Brain Network Lets Three People Communicate With Their Thoughts

By Roni Dengler | October 9, 2018 4:59 pm
brain wavelengths from human mind

(Credit: agsandrew/shutterstock)

Scientists are making science fiction a reality. For the first time, three people have read each other’s minds, researchers report in a new study recently posted to the preprint server arXiv. The new interface combines noninvasive brain imaging and brain stimulation to let multiple people communicate through their thoughts. Its creators say the fresh tech could allow humans to solve problems using a “social network” of connected brains.

Brain To Brain

The new interface — called BrainNet — is not the first example of brain-to-brain communication in humans. Direct brain-to-brain interfaces or BBIs first appeared five years ago when Rajesh Rao, a computational neuroscientist at the University of Washington in Seattle, solved a computer game by moving his colleague’s hand with his thoughts. The BBI that Rao developed with collaborator Andrea Stocco, the person whose hand Rao moved, tapped into his thoughts via electroencephalography, or EEG. EEG detects the electrical activity of brain cells through electrodes placed all over the head. The internet then transferred Rao’s thoughts to Stocco, who sat in a separate room. Transcranial magnetic stimulation (TMS), a procedure that uses magnetic fields to activate brain cells, delivered the information to Stocco, who described feeling an involuntary twitch to move his hand.

While groundbreaking, previous BBIs have a number of limitations. Only two people can communicate brain-to-brain with these versions. Plus, the communication is one-way. One person sends their thoughts to another person. There’s no back and forth as there is in typical human interactions. Rao and Stocco wanted to find out whether they could create network so more than two brains could collaborate to solve a task that none of the individuals could alone.

Tetris Trio

So, they challenged five groups of three people to a game similar to Tetris. The catch? Only two people in each triplet could see the entire game on their computer screens. The third person could see the falling block, but not the line of tiles at the bottom of the screen. Yet this was the only person with the power to rotate the falling block so it could land in the correct spot. The pair with full-screen advantage had to convey to the person with the controller whether or not to rotate the block with their thoughts since each of the participants was in a different room during the game.

The three-person BBI worked in a similar fashion to Rao and Stocco’s original version. EEGs picked up information from the duo that could see the whole screen and sent it via the Internet to the person with the controls, who took it in through TMS. The controller then executed their choice through EEG — no movement was necessary. Once the controller decided to rotate or the block or not, the thought senders had another opportunity to tell the receiver to make a change. Teams were 81.25 percent accurate in placing the Tetris pieces researchers reported 23 September, which is pretty good considering that in some of the trials the scientists purposefully messed with the sender’s signals.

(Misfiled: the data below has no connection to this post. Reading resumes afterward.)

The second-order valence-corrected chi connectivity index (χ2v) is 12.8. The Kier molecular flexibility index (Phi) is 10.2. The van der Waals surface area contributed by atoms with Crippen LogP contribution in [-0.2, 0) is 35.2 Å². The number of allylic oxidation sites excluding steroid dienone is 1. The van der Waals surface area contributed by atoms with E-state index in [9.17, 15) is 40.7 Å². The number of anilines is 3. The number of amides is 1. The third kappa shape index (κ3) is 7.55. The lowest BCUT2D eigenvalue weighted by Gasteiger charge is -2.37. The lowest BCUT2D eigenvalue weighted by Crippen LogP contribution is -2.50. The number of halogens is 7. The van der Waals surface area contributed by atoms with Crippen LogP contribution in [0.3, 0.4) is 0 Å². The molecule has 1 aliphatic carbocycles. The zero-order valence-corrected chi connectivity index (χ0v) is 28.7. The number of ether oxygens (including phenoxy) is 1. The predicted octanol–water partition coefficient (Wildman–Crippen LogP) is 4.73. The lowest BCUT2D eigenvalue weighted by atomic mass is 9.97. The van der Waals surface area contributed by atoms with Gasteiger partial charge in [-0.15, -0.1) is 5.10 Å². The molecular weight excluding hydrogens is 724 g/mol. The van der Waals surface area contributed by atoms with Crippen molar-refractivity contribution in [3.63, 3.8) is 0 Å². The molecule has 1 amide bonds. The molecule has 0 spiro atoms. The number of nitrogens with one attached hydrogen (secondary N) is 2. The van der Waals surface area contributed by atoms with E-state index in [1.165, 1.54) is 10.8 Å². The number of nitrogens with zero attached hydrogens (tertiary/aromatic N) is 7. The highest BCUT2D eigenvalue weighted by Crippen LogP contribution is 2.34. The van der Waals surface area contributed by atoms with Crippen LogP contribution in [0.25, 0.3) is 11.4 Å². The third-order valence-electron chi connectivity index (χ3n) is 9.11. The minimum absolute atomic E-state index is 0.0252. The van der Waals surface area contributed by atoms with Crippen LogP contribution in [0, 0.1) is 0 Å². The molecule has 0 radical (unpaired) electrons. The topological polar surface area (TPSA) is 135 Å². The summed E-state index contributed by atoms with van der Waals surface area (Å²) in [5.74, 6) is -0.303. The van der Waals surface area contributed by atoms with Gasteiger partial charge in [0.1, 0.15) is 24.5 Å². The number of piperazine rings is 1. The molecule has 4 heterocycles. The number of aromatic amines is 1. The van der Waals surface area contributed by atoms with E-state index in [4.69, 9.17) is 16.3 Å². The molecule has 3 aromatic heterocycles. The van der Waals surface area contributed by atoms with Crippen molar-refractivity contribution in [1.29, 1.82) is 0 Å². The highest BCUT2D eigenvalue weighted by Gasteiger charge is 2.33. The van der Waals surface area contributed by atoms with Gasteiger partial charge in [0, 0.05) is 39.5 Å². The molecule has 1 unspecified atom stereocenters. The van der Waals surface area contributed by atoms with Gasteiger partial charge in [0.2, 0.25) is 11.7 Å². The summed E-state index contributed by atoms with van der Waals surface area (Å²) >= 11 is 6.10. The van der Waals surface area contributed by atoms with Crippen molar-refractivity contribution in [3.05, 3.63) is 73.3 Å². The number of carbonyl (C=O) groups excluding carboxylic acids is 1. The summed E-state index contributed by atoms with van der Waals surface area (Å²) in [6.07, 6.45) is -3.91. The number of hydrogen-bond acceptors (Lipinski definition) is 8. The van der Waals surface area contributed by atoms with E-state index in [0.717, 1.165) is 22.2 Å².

Worldwide Thoughts

For the first time, the BBI allows “a single brain to both transmit and receive information directly, completely eliminating the need to use any physical movements to convey information,” Rao said.

The researchers currently use a dedicated server to run BrainNet, but they say a cloud-based BBI server that sends information between any set of devices on the network could allow global brain-to-brain communication. Such “social networks” of connected brains could allow “humans to overcome some of the biological limits on human brain evolution,” said Rao.
“If explored in an ethical and socially responsible manner, networks of human brains could produce unprecedented creativity and innovation, and solve some of humanity’s most important scientific and societal problems,” he added.

CATEGORIZED UNDER: Mind & Brain, top posts, Uncategorized
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  • OWilson

    This reminds me of the telepathy, and kinetic levitation experiments of years ago.

    A success rate above 80% can be statistically achieved, based on the Law of Improbability. Some folks have correctly guessed the outcome of 10 coin tosses and so on.

    The ultimate test is replication, particularly with the most successful of the subjects, and independent corroboration to allow for Selection Bias and Confirmation bias in the researchers, who set out to prove a point.

    In previous experiments where subjects were asked to draw an object another subject was thinking about, the results were often considered to be be “close enough”, by the researchers, so the definition of “success”, is also important.

    I doubt we’ll hear any more from this!

    • Jason Gardner

      Thanks. I’ve been wondering what a moron would have to say about this research and you’ve admirably satisfied my curiosity.

      • OWilson

        And I was wondering when the infantile name calling would start!

        You’ve satisfied my curiosity, thanks! :)

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